NEW YORK, April 27 /PRNewswire-USNewswire/ -- In response to confirmed cases of swine flu in Mexico, Canada, and the United States, European Union health officials are advising against travel to North America. At airports in Japan and several other Asian countries, thermal scanners are being used to identify fever among passengers from North America.
But in the U.S. the disease is already among us. The severity and extent are unknown. The SARS outbreak (severe acute respiratory syndrome) in 2003 teaches that rigorous infection control in hospitals may be key to limiting deaths from swine flu in the U.S. Much will depend on what hospitals do when the first seriously ill victims arrive." If hospitals have effective infection controls in place, the disease can be prevented from spreading to visitors, healthcare workers and their families," warns Betsy McCaughey, Ph.D., and Chairman of the Committee to Reduce Infection Deaths (RID), a national organization that educates the public and medical community about preventing infection. McCaughey explains that "77% of the people who contracted SARS in the Canadian outbreak were patients, visitors or workers in hospitals. SARS was almost entirely a hospital infection epidemic."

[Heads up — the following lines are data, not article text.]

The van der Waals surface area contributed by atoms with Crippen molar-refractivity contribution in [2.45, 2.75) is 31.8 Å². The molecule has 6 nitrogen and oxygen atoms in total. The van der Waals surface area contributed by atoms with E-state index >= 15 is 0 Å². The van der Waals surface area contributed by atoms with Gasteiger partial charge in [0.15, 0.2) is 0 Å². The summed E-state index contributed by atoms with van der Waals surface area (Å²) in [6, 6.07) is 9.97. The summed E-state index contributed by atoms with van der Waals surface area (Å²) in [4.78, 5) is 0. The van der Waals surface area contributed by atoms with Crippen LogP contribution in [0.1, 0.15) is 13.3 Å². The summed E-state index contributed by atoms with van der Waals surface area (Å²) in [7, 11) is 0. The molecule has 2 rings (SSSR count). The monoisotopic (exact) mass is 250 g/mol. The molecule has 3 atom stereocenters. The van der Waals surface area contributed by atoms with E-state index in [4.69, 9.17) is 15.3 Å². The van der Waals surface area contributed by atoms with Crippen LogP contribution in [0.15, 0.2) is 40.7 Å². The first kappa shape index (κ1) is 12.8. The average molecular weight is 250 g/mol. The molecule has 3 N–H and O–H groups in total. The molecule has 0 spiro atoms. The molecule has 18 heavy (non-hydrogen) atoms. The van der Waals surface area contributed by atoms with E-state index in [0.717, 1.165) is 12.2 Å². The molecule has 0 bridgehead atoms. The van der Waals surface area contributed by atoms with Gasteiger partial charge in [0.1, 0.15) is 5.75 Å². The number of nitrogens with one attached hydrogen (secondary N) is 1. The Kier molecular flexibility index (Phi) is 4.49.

SARS -- four letters that filled the headlines in the spring of 2003, and then disappeared. "A report issued after the fact by the government of Ontario (The SARS Commission, Spring of Fear, December 2006) shows how hospitals in one city thwarted an epidemic while hospitals in another city made deadly mistakes" says McCaughey, an expert on preventing infection.
Many hospitals in the U.S. are under-prepared for a similar challenge. As many as ten percent of patients contract infections in the hospital, according to the Centers for Disease Control and Prevention. Bacteria such as MRSA (methicillin-resistant Staphylococcus aureus) and Clostridium difficile race through hospitals, spread by
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